Sami M Jassar/Oxfam
Supporting humanitarian emergencies
Today, these partnerships have never been more important. More than 135 million people need humanitarian aid, and 30 million affected by war are unable to access aid. Ever more frequent conflicts, extreme weather and natural disasters are creating major health risks, displacing communities, destroying homes and damaging livelihoods. The most vulnerable are the hardest hit, particularly women and children. And with a widening funding gap for aid, the global humanitarian system is being stretched to near breaking point.
At any one time, Oxfam’s global humanitarian team is responding to 25 emergencies worldwide. We protect women, men and children from violence and bring life-saving aid in the form of food, safe water, shelter, money and medical supplies, and help to prevent the spread of disease. Oxfam also campaigns for the rights of people caught up in conflict and disaster, and help communities build their resilience to emergencies.
Oxfam works with our corporate emergency partners to scale our work in three ways:
- We raise funds from companies and their philanthropic foundations, inviting donations in advance to our disaster relief fund;
- We create opportunities to engage employees and consumers in raising funds;
- We harness pro bono expertise, working to address critical humanitarian issues by leveraging our partners’ skills, knowledge, products and services.
Why partner with Oxfam?
With more than 70 years’ experience, Oxfam is of the world's leading providers of humanitarian aid, supporting nearly 1 in 10 of the men, women and children in humanitarian crises. We have globally recognised expertise in fields including safe water, sanitation, public health, food security, and protecting civilians, with a strong reputation for promoting women’s rights.
Participating in Oxfam’s disaster relief efforts enables companies to support pressing humanitarian crises and promote sustainable development. It also strengthens brand purpose and drives employee loyalty and consumer engagement, with the vast majority (91%) of consumers looking favourably on companies involved in disaster recovery efforts.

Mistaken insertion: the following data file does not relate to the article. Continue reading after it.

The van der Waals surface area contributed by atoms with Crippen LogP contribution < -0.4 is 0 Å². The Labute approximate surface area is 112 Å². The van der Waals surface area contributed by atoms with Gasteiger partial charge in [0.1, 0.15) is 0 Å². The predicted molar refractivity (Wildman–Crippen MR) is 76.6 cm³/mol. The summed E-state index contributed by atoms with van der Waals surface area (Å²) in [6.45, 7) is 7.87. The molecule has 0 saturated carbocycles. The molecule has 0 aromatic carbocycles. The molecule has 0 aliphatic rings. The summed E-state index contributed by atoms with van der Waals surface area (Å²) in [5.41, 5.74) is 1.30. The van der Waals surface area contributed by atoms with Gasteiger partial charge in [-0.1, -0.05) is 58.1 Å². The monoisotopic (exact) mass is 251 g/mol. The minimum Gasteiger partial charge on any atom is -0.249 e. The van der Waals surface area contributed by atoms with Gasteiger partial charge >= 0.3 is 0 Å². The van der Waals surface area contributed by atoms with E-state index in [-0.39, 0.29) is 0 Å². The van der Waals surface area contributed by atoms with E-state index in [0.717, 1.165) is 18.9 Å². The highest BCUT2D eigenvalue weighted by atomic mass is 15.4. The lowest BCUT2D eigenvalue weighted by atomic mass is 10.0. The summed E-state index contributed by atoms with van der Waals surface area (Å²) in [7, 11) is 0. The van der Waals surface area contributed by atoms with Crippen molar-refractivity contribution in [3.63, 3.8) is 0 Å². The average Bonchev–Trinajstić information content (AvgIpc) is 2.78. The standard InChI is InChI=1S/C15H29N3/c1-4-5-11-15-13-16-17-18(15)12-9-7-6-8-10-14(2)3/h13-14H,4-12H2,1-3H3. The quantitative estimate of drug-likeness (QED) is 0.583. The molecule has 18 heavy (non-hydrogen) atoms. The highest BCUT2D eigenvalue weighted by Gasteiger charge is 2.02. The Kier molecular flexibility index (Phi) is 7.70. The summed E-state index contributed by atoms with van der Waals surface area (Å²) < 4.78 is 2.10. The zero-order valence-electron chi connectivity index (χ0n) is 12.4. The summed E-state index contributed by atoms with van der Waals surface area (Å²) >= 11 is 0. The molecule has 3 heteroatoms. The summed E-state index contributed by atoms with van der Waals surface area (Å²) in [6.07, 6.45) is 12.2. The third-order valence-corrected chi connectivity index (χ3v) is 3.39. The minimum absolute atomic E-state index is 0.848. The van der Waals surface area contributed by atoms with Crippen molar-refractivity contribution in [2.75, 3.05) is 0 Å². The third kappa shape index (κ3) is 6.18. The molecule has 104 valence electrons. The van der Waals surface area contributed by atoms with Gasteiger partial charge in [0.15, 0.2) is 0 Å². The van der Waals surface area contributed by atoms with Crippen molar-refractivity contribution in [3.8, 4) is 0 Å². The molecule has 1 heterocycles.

Examples of our work
Mum's Magic Hands: Working with Unilever to promote hand-washing through storytelling
Diarrhoea accounts for nearly 30% of deaths in children displaced by emergencies. Raising awareness of the importance of hand-washing with soap is vital to preventing disease and saving children’s lives, reducing the risk of diarrhoea by up to 48%.
To help reach mothers with this life-saving message, Oxfam and Unilever developed Mum's Magic Hands (MMH), an interactive storytelling approach promoting effective hand-washing in communities affected by emergencies.
Together, we created a range of materials and resources to help humanitarian organisations worldwide adopt this technique. The programme has been deployed in eight emergencies to date. For example, following the 2015 Nepal earthquake, Oxfam and Unilever brought MMH to five of the country’s most vulnerable regions, achieving an 18% increase in hand-washing with soap before eating,17% before cooking and 45% after using the toilet. The partnership has also enabled Unilever to expand Lifebuoy soaps’ social impact commitment, building on the brand’s donations of soaps in humanitarian disasters.
With Oxfam’s vast humanitarian and public health response experience along with Lifebuoy’s marketing and behaviour change expertise, our programme draws on emotional motivators, nudges and triggers to drive sustained behaviour change. Our partnership demonstrates the added value of combining forces to achieve a greater goal. The results have had a positive effect on mothers’ handwashing practice, increasing both awareness and practice of handwashing with soap”
Aarti Daryanani, Lifebuoy Global Social mission, Unilever
Partnering with the IKEA Foundation to help vulnerable countries respond more effectively to crises
In 2016, Oxfam partnered with the IKEA Foundation to launch a £5.6m programme to help local humanitarian actors in Bangladesh and Uganda respond more effectively to crises. Both countries suffer from crises such as floods, droughts and mass displacements of people triggered by conflict in neighbouring countries or urban migration yet receive comparatively little support.
The programme will reach 76,000 people over three years, building local partners’ capabilities to bring vital aid to vulnerable communities and help them recover more quickly in the event of an emergency. Oxfam is sharing its deep expertise in providing humanitarian aid through training, tools and resources on vital topics such as bringing safe water to conflict zones, managing finances and monitoring progress. We are also promoting collaboration and connecting local partners with our established networks, seconding Oxfam staff to help, and providing funding for local partners’ efforts. Demonstrating the effectiveness of empowering local groups could help transform the way in which humanitarian aid is delivered.
Collaborating with Arup to deliver improved water and sanitation solutions
Global design and engineering consultancy Arup partnered with Oxfam in 2018 to help strengthen and improve the quality of our technical, on-the-ground humanitarian solutions. Arup employees are volunteering their hydro engineering expertise to help address complex water and sanitation challenges in urban humanitarian crises. Together, we aim to maximise our positive impact on the ground. For example, we use high tech mapping technologies to understand diverse water needs in emergency settings. In 2018, we explored best practice sewage treatment solutions for a Rohingya refugee settlement at Cox’s Bazar in Bangladesh, identifying the most effective solution for the 600,000 people living there. In the future, we plan to launch joint learning opportunities for Oxfam and Arup engineers to expand the scope of our partnership.